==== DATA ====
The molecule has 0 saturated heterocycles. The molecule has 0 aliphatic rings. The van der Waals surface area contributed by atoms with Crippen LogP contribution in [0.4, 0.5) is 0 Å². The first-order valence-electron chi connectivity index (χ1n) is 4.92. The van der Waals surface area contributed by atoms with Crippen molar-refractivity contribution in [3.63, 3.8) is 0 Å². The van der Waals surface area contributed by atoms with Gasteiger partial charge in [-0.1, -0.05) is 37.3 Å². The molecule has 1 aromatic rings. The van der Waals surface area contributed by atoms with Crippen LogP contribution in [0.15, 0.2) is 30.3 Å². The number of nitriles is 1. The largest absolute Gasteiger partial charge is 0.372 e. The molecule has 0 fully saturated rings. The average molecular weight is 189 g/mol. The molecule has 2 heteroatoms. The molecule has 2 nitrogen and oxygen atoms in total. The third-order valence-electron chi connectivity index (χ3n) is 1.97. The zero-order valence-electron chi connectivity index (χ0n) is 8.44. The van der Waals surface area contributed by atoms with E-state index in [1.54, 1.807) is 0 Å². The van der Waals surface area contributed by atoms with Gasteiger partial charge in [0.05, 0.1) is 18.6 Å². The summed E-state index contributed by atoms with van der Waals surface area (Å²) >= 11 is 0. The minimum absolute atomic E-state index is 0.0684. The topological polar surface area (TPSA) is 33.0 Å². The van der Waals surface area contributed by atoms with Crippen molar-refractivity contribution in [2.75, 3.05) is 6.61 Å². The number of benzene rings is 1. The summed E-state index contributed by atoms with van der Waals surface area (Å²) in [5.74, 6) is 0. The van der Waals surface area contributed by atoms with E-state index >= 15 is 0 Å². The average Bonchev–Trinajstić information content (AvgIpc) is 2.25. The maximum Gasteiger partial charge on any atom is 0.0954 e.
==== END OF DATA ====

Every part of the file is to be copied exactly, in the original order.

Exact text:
The molecule has 0 saturated heterocycles. The molecule has 0 aliphatic rings. The van der Waals surface area contributed by atoms with Crippen LogP contribution in [0.4, 0.5) is 0 Å². The first-order valence-electron chi connectivity index (χ1n) is 4.92. The van der Waals surface area contributed by atoms with Crippen molar-refractivity contribution in [3.63, 3.8) is 0 Å². The van der Waals surface area contributed by atoms with Gasteiger partial charge in [-0.1, -0.05) is 37.3 Å². The molecule has 1 aromatic rings. The van der Waals surface area contributed by atoms with Crippen LogP contribution in [0.15, 0.2) is 30.3 Å². The number of nitriles is 1. The largest absolute Gasteiger partial charge is 0.372 e. The molecule has 0 fully saturated rings. The average molecular weight is 189 g/mol. The molecule has 2 heteroatoms. The molecule has 2 nitrogen and oxygen atoms in total. The third-order valence-electron chi connectivity index (χ3n) is 1.97. The zero-order valence-electron chi connectivity index (χ0n) is 8.44. The van der Waals surface area contributed by atoms with E-state index in [1.54, 1.807) is 0 Å². The van der Waals surface area contributed by atoms with Gasteiger partial charge in [0.05, 0.1) is 18.6 Å². The summed E-state index contributed by atoms with van der Waals surface area (Å²) >= 11 is 0. The minimum absolute atomic E-state index is 0.0684. The topological polar surface area (TPSA) is 33.0 Å². The van der Waals surface area contributed by atoms with Crippen molar-refractivity contribution in [2.75, 3.05) is 6.61 Å². The number of benzene rings is 1. The summed E-state index contributed by atoms with van der Waals surface area (Å²) in [5.74, 6) is 0. The van der Waals surface area contributed by atoms with E-state index >= 15 is 0 Å². The average Bonchev–Trinajstić information content (AvgIpc) is 2.25. The maximum Gasteiger partial charge on any atom is 0.0954 e.